Libertarianism is a socialist political philosophy which has its roots in the socialist workers’ movements of the 1800s and 1900s. It is especially associated with ideas that came out of the First International (IWA – 1864-1876), especially those of Joseph Proudhon, Karl Marx and Mikhail Bakunin. It was upon these ideas, as well as some of those which came later like those of Peter Kropotkin, that the libertarian syndicalists in Spain formed the CNT union in the early 1900s, with the goal of creating a libertarian (socialist) and workers’ self-managed society. What this means is they wanted emancipation of the working class, recognizing that class struggle comes as a result of resistance to management power over workers, because business owners’ aims are profit-based. This means that managers will submit workers to rigid control in the workplace, cut corners and compensation, heap stress on them, etc., in order to maximize profit.

The inequitable distribution of wealth that comes as a result of wage labor creates an economic, political and social power imbalance, since in the market your vote is your dollar, and wage labor in the workplace is an apparatus to give a minority of people more votes in the market than the rest. Libertarians historically wanted to replace these conditions with workers’ self-management and create a socialist society where people have control over their own work and in all economic planning and decision-making, as arranged through popular associations like unions, assemblies, councils and federations. There are various concrete proposals for these types of economies from people like Cornelius Castoriadis, Peter Kropotkin, GDH Cole and others.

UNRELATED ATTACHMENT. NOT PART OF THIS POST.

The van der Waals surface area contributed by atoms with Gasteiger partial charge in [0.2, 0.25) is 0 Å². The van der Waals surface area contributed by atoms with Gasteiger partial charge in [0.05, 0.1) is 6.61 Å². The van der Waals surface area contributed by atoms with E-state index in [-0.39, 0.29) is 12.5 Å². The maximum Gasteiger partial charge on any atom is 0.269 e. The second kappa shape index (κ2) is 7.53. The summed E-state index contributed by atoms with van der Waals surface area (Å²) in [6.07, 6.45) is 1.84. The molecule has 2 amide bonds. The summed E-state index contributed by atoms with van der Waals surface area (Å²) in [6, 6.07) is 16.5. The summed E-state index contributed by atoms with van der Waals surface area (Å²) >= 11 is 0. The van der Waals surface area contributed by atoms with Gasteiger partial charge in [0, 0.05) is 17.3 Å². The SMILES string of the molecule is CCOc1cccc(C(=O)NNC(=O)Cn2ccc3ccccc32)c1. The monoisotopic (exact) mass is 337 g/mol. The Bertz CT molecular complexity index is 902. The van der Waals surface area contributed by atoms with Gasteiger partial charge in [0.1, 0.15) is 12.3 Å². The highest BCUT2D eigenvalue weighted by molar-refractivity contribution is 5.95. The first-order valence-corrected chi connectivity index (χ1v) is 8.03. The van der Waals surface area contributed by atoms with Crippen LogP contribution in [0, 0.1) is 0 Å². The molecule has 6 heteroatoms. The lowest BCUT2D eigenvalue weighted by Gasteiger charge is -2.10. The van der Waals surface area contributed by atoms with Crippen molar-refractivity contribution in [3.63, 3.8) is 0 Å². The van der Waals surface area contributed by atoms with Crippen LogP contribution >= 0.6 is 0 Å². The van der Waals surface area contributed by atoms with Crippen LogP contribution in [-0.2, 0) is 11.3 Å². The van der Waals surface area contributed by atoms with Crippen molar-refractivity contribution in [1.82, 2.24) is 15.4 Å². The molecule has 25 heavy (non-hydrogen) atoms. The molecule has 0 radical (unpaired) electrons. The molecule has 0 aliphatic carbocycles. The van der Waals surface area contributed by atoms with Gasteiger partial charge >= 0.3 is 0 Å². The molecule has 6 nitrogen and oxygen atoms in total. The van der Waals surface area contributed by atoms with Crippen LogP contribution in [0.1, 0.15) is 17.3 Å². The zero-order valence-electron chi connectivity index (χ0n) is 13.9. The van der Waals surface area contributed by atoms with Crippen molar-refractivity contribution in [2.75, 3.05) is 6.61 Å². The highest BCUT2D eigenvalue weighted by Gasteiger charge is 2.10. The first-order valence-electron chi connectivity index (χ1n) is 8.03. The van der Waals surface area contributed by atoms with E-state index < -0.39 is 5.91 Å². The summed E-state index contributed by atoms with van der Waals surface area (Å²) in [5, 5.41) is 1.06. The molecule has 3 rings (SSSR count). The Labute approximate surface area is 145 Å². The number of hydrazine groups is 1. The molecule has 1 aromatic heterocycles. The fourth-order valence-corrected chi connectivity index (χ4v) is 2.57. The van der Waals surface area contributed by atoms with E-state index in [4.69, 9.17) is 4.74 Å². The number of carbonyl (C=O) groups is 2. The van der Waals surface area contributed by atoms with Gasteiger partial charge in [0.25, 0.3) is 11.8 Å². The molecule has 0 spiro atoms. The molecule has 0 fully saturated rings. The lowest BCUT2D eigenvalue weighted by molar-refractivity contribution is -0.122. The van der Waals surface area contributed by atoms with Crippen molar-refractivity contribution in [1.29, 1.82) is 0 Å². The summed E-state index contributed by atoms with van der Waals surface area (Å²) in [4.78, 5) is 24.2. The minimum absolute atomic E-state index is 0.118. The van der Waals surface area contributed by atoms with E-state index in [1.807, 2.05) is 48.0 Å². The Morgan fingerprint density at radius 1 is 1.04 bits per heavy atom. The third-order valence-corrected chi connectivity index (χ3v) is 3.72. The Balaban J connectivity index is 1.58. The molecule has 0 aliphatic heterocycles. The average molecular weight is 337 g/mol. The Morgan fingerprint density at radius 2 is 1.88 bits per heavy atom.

In the 1962 book “Capitalism & Freedom”, Milton Friedman says: “The rightful and proper label is liberalism…liberalism emphasized freedom as the ultimate goal and the individual as the ultimate entity in the society. It supported laissez faire at home as a means of reducing the role of the state in economic affairs and thereby enlarging the role of the individual; it supported free trade abroad as a means of linking the nations of the world…”. The word “libertarianism” became associated with right wing classical liberals in the U.S. in the 1960s and 1970s who sought to use the word for political opportunism. In “The Betrayal of the American Right”, Murray Rothbard said, “One gratifying aspect of our rise to some prominence is that, for the first time in my memory, we, ‘our side,’ had captured a crucial word from the enemy…‘Libertarians’…had long been simply a polite word for left-wing anarchists, that is for anti-private property anarchists, either of the communist or syndicalist variety. But now we had taken it over…”